The winter holidays are a happy time for many, and have been for centuries. In Anglo-Saxon England and Viking Scandinavia, people would wait out the long, dark winters in great halls, feasting, telling stories, and singing songs. The ancient Romans took it upon themselves to brighten up the season with the lively and whimsical Saturnalia. The Elizabethans, being connoisseurs of cheer and merriment, were no different and made Christmas one of their most extravagant celebrations of the year, ranging from Christmas Eve all the way up through Epiphany to make the famed Twelve Days of Christmas.
The centerpiece of Elizabethan Christmas festivities was the entertainment. Plays were frequently performed at court, and Shakespeare debuted both Love’s Labors Lost and King Lear at the Christmas festivities of Queen Elizabeth I and King James I and VI respectively (Ironically, Twelfth Night’s first recorded performance was in February). Although viewing plays was a popular enough pastime, members of the court frequently performed themselves, putting on “masques” for their own amusement and the enjoyment of their peers (and, most importantly, their superiors). Such pageants tended to be steeped in allegory, stressing some political or moral point and casting their players not as the multifaceted characters literary scholars have spent the last few centuries analyzing from plays, but more often as broad archetypes or well-known mythological figures. Masques often included musical interludes and sung narration, but music was performed by itself as part of Christmas festivities as well. In an amusing quirk of tradition, one group that dominated the festivities at court in Elizabeth’s day were the gentlemen of Gray’s Inn, one of the Inns of Court. That is to say, the stars of Christmas in London were the lawyers, who would select a “Prince of Purpoole,” their particular name for a Lord of Misrule, to serve as a sort of master of ceremonies.
Beyond performances at court, Christmas amusements could include more interactive pursuits. The famously lively Henry VIII, Elizabeth’s father, had a small forest planted at Greenwich in order to go hunting at Christmastime, for one thing, and foot combats were seen well into the Elizabethan period. Rich and poor alike enjoyed playing at cards and dice during the festivities, and the Christmas celebration was an excellent time to socialized, serving as the venue for political discourse, pleasant conversation, and dancing. Especially at court, whether the Queen’s or the local lord’s, Christmas was an occasion to see and be seen, particularly for young people hoping to catch the eye of a potential match or patron.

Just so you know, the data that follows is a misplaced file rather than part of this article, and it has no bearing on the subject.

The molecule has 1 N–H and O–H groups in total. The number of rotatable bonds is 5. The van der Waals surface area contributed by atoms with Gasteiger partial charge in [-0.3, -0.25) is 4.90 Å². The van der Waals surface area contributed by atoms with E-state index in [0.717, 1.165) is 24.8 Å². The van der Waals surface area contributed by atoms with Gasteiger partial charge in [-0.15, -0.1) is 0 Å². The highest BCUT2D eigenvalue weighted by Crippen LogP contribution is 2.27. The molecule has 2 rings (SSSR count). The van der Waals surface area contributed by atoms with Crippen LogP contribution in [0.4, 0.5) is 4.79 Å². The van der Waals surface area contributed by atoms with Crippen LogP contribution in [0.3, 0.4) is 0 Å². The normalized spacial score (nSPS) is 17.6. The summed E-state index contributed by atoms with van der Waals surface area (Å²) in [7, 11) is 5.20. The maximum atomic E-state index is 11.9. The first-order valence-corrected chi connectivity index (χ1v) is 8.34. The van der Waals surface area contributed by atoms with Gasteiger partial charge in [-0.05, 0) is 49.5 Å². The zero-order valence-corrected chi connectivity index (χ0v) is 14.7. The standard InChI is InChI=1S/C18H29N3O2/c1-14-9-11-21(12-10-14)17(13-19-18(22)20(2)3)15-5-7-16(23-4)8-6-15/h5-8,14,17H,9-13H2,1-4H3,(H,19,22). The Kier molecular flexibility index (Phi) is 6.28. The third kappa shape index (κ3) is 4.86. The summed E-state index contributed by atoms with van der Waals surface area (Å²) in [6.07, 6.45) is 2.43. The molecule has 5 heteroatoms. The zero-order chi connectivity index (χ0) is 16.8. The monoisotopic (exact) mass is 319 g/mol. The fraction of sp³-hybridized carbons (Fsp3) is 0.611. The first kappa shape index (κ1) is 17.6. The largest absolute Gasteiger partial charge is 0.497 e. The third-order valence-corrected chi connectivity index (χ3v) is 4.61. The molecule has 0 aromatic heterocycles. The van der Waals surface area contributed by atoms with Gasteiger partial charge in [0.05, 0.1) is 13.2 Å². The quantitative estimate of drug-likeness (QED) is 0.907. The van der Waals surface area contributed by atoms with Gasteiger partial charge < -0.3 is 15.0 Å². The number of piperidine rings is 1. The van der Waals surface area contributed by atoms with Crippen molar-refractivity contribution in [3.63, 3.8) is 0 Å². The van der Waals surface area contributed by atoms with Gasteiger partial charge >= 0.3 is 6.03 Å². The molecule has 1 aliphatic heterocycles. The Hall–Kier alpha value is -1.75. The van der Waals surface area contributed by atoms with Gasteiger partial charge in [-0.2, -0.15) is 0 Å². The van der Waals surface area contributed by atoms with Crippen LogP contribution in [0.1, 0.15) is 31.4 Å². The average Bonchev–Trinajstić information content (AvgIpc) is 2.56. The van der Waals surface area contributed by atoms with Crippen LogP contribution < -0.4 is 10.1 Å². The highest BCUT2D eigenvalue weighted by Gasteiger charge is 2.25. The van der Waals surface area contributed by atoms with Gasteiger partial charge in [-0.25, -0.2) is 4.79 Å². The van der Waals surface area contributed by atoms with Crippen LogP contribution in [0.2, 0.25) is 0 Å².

It is a common belief that the more staunchly protestant elements at the Tudor court, those who would come to be known as Puritans, loathed such Christmas merriment. This is a reasonable assumption to make, considering the famous crackdown on holiday festivities during the Interregnum of the mid-seventeenth century. In the sixteenth century, however, hardline English Protestants were more preoccupied with combatting Roman Catholicism than fellow Protestants, and they seem to have embraced Christmas revels as a means of secularizing a religious holiday they found no basis for in scripture. The Calvinist-leaning Cambridge, for instance, is known to have hosted multiple Christmas pageants and parties, often featuring a Lord of Misrule dressed up as a Catholic priest for the purpose of mockery. Lest this be written off as youthful antics overriding Protestant sensibilities, it is worth noting that Thomas Cromwell himself, the architect of the English Reformation, was the one funding these parties. Another notable example was the extravagant drunken revel held at Cheapside Cross in London in 1551, presided over by George Ferrers, the staunchly Protestant Edward VI’s Lord of Misrule, and which featured derisive pantomimes of the mass.
The entertainment was certainly a major part of any Elizabethan Christmas, but then, as now, Christmas meant good food. For the common sort, Christmas treats could include plum puddings, mince pies, and roast beef, all served up with hardy portions of ale, cider, or wine. As for the gentry and aristocracy, their feasts were as extravagant as their entertainment, with the price of food and drink for a knight and his guests typically exceeding £100, which would translate to nearly $26,000 today. In fairness, this cost did not cover a single dinner for a gentleman, his family, and a few close friends. Rather, this was the price of provisions for the whole Twelve Days of Christmas, meant to feed dozens of guests as a means of demonstrating wealth, largesse, and hospitality. The expectations of the aristocracy were even greater, with peers of the realm being obliged by tradition to keep their doors open to any gentlemen wishing to join them for the holiday.
In addition to hosting holiday feasts for well-to-do guests, aristocrats and gentry traditionally used Christmas as a time to demonstrate their charity, bestowing gifts and alms on their needier neighbors. This association between Christmas and charity ran deep in English culture, even after the Reformation had removed the salvific dimension of almsgiving, that Elizabeth used the occasion in 1596 to issue a formal proclamation encouraging a widespread campaign of charity throughout her kingdom.